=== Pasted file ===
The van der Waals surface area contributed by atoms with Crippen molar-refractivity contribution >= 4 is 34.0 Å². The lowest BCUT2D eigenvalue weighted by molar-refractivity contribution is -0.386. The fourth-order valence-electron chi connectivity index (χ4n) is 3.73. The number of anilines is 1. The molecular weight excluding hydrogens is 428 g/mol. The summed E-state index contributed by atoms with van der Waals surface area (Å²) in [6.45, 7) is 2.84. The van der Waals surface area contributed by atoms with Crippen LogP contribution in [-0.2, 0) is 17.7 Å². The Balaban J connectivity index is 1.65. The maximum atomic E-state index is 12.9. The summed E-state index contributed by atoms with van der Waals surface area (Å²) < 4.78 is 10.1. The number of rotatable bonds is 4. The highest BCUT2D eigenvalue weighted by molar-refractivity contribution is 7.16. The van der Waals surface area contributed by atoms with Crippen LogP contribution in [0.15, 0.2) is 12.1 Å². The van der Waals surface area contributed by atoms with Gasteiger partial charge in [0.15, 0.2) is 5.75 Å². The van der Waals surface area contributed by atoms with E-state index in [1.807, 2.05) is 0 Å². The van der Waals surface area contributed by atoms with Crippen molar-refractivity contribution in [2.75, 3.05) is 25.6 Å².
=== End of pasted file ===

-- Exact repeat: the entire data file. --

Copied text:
The van der Waals surface area contributed by atoms with Crippen molar-refractivity contribution >= 4 is 34.0 Å². The lowest BCUT2D eigenvalue weighted by molar-refractivity contribution is -0.386. The fourth-order valence-electron chi connectivity index (χ4n) is 3.73. The number of anilines is 1. The molecular weight excluding hydrogens is 428 g/mol. The summed E-state index contributed by atoms with van der Waals surface area (Å²) in [6.45, 7) is 2.84. The van der Waals surface area contributed by atoms with Crippen LogP contribution in [-0.2, 0) is 17.7 Å². The Balaban J connectivity index is 1.65. The maximum atomic E-state index is 12.9. The summed E-state index contributed by atoms with van der Waals surface area (Å²) < 4.78 is 10.1. The number of rotatable bonds is 4. The highest BCUT2D eigenvalue weighted by molar-refractivity contribution is 7.16. The van der Waals surface area contributed by atoms with Crippen LogP contribution in [0.15, 0.2) is 12.1 Å². The van der Waals surface area contributed by atoms with Gasteiger partial charge in [0.15, 0.2) is 5.75 Å². The van der Waals surface area contributed by atoms with E-state index in [1.807, 2.05) is 0 Å². The van der Waals surface area contributed by atoms with Crippen molar-refractivity contribution in [2.75, 3.05) is 25.6 Å².